Georgia Bulletin

The Newspaper of the Catholic Archdiocese of Atlanta

What I Have Seen and Heard (December 10, 2009)

By MOST REVEREND WILTON D. GREGORY, Archbishop of Atlanta | Published December 10, 2009  | En Español

“Do you mind if I call you Father?” was the question from one of my young servers in the sacristy before the Notre Dame Academy Thanksgiving week Mass. Just as the principal was about to tell the young man my formal title, I intervened and told him that Father would be just fine with me!

Later that same week, as I was pulling into Our Lady of Victory Catholic School to celebrate a Grandparents Day Mass, the young crossing guard who was busy assisting the kids as they entered the church called out to me, “Welcome, Mr. Archbishop!” I get lots of titles—especially from little ones! And none of them is ever unwelcome or intentionally impolite.

Since so many of our neighbors here in Atlanta are not themselves Catholic, they too are often confused by the formalities of our clerical titles. One lovely young lady at the drive-up window of my bank also calls me Mr. Archbishop. I just chuckle since a lengthy explanation of Roman Catholic clerical titles would certainly only serve to annoy the people in the cars behind me waiting their turn for the drive-through banking service.

This is the Year for Priests, as designated by Our Holy Father—a magnificent time to pray often for all those who are our priests. On our Archdiocesan Web site there is a calendar format that alphabetically lists all of the priests of the Archdiocese on a designated day with the hope that we will pray for each one of them individually on their designated day. We are simply listed as Father without any other additional formal or honorary title. I think that site is splendid! It reminds me and all of you that each one of us listed in this format in clerical service to this local Church is first and foremost a priest.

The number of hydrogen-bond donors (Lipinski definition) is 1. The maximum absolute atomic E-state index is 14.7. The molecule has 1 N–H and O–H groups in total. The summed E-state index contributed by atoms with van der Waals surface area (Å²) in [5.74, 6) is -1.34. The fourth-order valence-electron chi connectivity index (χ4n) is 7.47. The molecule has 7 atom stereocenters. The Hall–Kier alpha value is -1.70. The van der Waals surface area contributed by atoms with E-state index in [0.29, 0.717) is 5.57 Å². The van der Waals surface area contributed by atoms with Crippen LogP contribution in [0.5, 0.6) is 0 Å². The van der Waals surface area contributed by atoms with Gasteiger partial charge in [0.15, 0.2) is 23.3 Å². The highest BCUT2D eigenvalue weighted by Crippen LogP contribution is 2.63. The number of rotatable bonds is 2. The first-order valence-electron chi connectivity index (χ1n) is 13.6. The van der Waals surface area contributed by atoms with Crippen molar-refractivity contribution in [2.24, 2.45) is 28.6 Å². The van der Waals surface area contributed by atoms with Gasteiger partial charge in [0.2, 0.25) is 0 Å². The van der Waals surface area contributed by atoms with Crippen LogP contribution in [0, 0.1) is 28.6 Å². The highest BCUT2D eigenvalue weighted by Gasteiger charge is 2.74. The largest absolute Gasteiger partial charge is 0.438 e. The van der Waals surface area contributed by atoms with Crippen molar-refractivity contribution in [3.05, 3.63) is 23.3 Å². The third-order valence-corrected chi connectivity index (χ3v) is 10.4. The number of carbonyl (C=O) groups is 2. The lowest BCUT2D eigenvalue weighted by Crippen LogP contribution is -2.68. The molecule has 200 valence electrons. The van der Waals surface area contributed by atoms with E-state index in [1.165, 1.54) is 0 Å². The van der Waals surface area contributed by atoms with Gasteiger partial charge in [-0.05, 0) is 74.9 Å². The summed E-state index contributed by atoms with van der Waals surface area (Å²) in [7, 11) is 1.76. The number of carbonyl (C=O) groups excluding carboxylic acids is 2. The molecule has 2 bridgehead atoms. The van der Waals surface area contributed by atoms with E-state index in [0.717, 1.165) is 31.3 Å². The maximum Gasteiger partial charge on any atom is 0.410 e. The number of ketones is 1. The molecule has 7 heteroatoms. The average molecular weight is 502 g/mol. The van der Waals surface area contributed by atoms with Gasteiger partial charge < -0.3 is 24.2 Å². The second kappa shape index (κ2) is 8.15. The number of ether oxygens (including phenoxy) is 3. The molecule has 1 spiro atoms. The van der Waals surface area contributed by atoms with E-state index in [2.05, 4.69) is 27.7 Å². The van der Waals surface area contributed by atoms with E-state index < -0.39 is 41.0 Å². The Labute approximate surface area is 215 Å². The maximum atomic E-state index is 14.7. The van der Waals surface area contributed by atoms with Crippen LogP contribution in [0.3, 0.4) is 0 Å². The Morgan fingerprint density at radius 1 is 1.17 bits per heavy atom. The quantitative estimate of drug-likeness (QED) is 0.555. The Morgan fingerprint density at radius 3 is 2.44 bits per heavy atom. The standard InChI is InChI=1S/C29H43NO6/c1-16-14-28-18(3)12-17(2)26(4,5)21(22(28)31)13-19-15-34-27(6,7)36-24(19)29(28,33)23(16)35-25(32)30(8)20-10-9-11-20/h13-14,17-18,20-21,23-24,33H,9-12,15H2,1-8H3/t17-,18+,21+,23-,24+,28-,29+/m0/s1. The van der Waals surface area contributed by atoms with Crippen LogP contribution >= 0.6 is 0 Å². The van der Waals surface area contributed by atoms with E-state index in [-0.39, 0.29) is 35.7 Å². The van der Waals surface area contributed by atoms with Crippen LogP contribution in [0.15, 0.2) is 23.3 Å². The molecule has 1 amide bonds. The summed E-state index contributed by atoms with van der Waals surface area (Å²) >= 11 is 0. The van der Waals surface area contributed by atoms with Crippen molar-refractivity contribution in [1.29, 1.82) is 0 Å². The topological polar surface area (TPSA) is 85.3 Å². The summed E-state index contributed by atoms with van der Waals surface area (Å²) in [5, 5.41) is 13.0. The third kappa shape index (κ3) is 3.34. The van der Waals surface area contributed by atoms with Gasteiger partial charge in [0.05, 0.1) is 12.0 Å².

So Father John Donoghue and Father Wilton Gregory take our turns on the calendar of prayers alongside those who might also have an acquired title in ecclesiastical terminology. We all began our service to the Church as priests and in truth that is our most cherished title—the one that links us to the Church as members of Christ’s Priesthood. The titles that may have come our way over time and that redirect our service to the Church do not diminish or change that primary relationship that we enjoy with the Lord and His Church.

Isaiah the prophet is perhaps our most important source for titles for the Lord Jesus: “Wonder-Counselor, God-Hero, Father-Forever, Prince of Peace” (Isaiah 9:6). Before Christ Jesus was born in time, Isaiah gave Him many titles that would reveal His mission and His destiny. Each title highlights some dimension of His messianic service.

We hear most of those titles often during the Advent season as we prepare for the coming of the Messiah. Titles are very important. They reveal a lot about a person. I’m glad that the youngster at Notre Dame Academy reminded me of a cherished title that I received 36 years ago and that still reminds me and calls me to care for God’s people as a Father. Isaiah also prophesied in another frequent Advent text that a little child will guide them (Isaiah 11:6)—as that youngster at Notre Dame Academy did for me a couple of weeks ago!